Old Supernovae Show Gravitational Constant Remains Unchanged

March 26, 2014

By comparing 580 type Ia supernovae, astronomers found that Newton's gravitational constant and gravitation didn't change over the last 9 billion years.

A type Ia supernova in a distant spiral galaxy, artist's impression.

A type Ia supernova in a distant spiral galaxy, artist's impression. Credit: CAASTRO/Swinburne Astronomy Productions

Newton's gravitational constant, denoted by letter "G", is used when calculating the gravitational force between two objects, together with objects' masses and distance between them. It has a very small value and is hard to measure accurately. For this reason, there was always a chance the gravitational constant, and with that the strength of gravitational force, changed over time.

A new study by a team of astronomers from Swinburne University of Technology, Melbourne, Australia, compared 580 type Ia (Roman numeral "1" followed by letter "a") supernovae and their findings suggest that the gravitation has remained unchanged over at least the last 9 billion years.

"Looking back in cosmic time to find out how the laws of physics may have changed is not new," said Professor Jeremy Mould of Swinburne University, "but supernova cosmology now allows us to do this with gravity."

Type Ia supernova explosion involves a white dwarf star – a star that is already a remnant of a Sun-like, main- sequence star – and another star in a binary system. A white dwarf is very dense, with the mass comparable to that of the Sun, but compressed to Earth's volume. This enables it to accrete the material from its companion star and if it reaches critical mass, it explodes in a type Ia supernova.

Since all type Ia supernovae have the same peak luminosity, they are used for measuring distances of their host galaxies. In this study, the farthest galaxy where supernova took place was 9 billion light-years away. This also means it happened 9 billion years ago – the time it took the light to reach us.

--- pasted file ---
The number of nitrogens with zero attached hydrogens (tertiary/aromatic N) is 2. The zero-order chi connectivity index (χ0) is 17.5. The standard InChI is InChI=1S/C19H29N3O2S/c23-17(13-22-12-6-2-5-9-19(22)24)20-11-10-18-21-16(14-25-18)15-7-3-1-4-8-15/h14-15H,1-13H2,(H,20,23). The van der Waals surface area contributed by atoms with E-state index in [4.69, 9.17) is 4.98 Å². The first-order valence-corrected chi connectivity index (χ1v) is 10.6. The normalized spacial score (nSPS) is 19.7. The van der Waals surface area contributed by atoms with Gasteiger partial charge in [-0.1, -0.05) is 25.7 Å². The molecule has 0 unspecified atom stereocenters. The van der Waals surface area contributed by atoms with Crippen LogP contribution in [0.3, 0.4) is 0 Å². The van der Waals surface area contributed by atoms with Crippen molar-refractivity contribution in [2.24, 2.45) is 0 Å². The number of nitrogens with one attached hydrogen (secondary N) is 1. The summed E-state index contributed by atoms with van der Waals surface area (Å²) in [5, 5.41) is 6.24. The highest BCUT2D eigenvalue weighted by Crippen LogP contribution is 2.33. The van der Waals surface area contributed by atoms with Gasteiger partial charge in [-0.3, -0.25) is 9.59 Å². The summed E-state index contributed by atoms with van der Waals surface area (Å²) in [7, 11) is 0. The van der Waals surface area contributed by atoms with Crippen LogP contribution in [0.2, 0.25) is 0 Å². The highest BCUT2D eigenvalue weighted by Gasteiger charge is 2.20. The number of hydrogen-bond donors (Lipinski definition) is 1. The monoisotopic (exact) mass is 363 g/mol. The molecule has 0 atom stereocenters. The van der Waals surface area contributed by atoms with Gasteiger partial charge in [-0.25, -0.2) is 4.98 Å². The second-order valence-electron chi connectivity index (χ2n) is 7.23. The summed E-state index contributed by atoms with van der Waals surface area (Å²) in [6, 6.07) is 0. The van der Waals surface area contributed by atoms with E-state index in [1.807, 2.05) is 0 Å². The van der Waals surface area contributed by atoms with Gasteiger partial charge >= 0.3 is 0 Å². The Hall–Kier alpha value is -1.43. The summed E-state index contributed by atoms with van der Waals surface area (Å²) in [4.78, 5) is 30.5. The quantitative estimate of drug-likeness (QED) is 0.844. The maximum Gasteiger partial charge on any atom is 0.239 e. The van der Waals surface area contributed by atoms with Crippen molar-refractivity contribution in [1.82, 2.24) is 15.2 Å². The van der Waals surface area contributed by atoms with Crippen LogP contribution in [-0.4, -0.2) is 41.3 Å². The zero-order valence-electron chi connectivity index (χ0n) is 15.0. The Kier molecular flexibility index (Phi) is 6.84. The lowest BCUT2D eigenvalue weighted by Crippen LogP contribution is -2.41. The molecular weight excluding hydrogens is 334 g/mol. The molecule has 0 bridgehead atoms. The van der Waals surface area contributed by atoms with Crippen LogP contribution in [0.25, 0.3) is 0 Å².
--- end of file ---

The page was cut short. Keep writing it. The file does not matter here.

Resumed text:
"This critical mass depends on Newton's gravitational constant G and allows us to monitor it over billions of years of cosmic time – instead of only decades, as was the case in previous studies," Mould added.

If the gravitational constant was changing with time, e.g. decreasing, the Earth's gravitational pull would be getting weaker and the Moon would be moving away from us. The Moon actually does move away about 4 centimetres a year, but not because of gravitation getting weaker, but because of tidal friction that transfers energy from Earth to the Moon.

The Lunar Laser Ranging Experiment has been measuring the distance between the Earth and the Moon for over five decades, taking into account the tidal friction mentioned above, and found no evidence of gravitational constant changing. The study by Australian team confirms this, but including much longer periods of time.

"Our cosmological analysis complements experimental efforts to describe and constrain the laws of physics in a new way and over cosmic time," Says Syed Uddin. He is Professor Mould's PhD student and the co-author of the paper published in the Publications of the Astronomical Society of Australia.

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